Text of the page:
Guess what. You don’t have to say, “He clapped his hands together.” Do you know why? Because to make a clap, your hands come together, it’s implied. I can simply say, “He clapped his hands.”
This may seem so small to someone who isn’t a writer, but as a reader, you’ll appreciate stories moving at a good pace. Extra words add up quick. So quick! An example. I wrote a story that needed to be under 2,000 words. When I draft a story I just write it out and don’t look at the word count until I’m done. I was 732 words over what my limit could be. Submissions and contests always have a word range you have to work with.
By editing alone I removed some of the “sticky” words, like the evil word THAT. I went through again and shortened sentences and removed ones that didn’t propel the story as it should. Believe it or not, it was pretty easy to take the story down to my word goal.
Here are some writers insights that have stuck with me. Me, the unpublished, unpaid, writer, learning as I go! I know, I’m no authority here but a lot of this makes sense.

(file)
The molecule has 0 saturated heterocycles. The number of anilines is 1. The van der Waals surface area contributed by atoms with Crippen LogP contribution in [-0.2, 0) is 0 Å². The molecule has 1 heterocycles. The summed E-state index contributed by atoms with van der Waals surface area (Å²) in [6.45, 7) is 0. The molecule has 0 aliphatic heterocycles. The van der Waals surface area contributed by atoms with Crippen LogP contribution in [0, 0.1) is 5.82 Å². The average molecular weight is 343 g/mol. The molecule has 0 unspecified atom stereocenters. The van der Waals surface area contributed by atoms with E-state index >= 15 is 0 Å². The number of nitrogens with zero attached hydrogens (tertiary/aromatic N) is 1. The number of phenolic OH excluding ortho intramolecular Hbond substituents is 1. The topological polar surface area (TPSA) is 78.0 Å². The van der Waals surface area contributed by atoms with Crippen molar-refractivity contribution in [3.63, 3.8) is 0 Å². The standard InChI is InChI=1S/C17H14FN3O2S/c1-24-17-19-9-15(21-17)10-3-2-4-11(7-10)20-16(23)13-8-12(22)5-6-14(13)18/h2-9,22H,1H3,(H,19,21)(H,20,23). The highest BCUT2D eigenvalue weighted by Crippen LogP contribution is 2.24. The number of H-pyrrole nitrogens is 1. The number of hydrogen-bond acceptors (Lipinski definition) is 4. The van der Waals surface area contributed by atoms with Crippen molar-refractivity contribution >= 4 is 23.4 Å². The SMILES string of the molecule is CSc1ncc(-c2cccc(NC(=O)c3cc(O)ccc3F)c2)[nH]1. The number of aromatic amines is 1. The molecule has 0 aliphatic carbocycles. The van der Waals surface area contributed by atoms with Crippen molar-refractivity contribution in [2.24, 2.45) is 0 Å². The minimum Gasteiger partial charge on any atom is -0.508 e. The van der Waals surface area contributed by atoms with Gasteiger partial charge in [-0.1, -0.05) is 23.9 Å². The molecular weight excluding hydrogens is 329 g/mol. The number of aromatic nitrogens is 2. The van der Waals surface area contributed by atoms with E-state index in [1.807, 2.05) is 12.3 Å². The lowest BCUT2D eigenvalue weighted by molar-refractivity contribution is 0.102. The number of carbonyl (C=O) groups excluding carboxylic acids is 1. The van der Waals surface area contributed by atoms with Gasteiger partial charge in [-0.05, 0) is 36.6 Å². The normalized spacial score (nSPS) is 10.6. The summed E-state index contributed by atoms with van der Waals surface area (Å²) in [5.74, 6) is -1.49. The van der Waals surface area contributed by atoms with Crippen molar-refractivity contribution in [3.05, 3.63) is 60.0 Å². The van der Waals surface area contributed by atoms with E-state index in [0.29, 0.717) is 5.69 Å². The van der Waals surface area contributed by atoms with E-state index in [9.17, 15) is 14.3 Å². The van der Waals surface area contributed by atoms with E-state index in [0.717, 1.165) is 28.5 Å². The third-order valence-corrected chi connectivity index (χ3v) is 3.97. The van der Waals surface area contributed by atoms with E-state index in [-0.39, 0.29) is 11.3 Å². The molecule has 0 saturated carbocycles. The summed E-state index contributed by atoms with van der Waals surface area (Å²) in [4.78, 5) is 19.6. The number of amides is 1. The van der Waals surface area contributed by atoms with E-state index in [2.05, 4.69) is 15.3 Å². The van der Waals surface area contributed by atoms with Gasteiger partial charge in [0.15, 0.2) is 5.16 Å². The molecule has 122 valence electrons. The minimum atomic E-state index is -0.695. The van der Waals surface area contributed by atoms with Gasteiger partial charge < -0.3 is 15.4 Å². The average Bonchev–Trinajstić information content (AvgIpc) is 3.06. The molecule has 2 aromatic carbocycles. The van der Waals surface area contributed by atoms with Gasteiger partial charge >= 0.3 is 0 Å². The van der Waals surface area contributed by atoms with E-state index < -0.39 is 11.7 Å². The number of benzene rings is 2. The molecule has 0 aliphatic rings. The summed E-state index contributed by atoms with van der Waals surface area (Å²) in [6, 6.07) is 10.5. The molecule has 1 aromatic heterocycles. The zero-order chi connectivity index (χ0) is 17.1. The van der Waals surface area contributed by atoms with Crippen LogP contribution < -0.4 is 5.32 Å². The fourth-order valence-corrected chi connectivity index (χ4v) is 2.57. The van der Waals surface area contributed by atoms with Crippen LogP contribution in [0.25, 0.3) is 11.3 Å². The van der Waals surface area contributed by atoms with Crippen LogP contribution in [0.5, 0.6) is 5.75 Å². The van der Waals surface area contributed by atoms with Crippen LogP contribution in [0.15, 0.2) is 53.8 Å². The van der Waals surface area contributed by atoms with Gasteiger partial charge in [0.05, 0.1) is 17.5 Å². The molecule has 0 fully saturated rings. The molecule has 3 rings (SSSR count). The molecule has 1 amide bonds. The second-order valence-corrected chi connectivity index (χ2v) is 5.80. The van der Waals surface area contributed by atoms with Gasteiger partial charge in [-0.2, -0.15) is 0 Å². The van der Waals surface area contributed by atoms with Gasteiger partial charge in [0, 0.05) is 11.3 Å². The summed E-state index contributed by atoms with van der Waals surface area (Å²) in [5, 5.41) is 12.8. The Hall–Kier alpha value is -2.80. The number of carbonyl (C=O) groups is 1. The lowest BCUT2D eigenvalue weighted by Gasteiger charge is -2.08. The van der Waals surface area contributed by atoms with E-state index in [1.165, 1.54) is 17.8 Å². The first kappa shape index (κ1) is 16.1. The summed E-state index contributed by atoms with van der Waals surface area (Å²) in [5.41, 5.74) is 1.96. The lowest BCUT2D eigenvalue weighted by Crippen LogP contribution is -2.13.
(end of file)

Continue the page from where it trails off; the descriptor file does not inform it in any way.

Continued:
When you tell someone to sit, you don’t have to say sit down. We know their butt is going in that direction. When I say something like, “The room is packed with twenty people inside.” I really don’t need to say inside. Actually, right there is another example. I can toss the word “really” from this blog.
In fact, I try to use these words only in dialogue: really, look, think, feel. I’ve found people talk with a lot of these types of words. And if I remove them the character can sound robotic.
Then there is this showing versus telling thing that is HUGE in the writer’s world. You want to show readers that someone is happy, not tell them.
Example, “Carmen was happy!”
Better, “Carmen stands up on her tippy toes, claps her hands, and smiles wide.”
This world of writing is interesting. A single word can be analyzed over and over.
Photo from Burst, edited with Canva.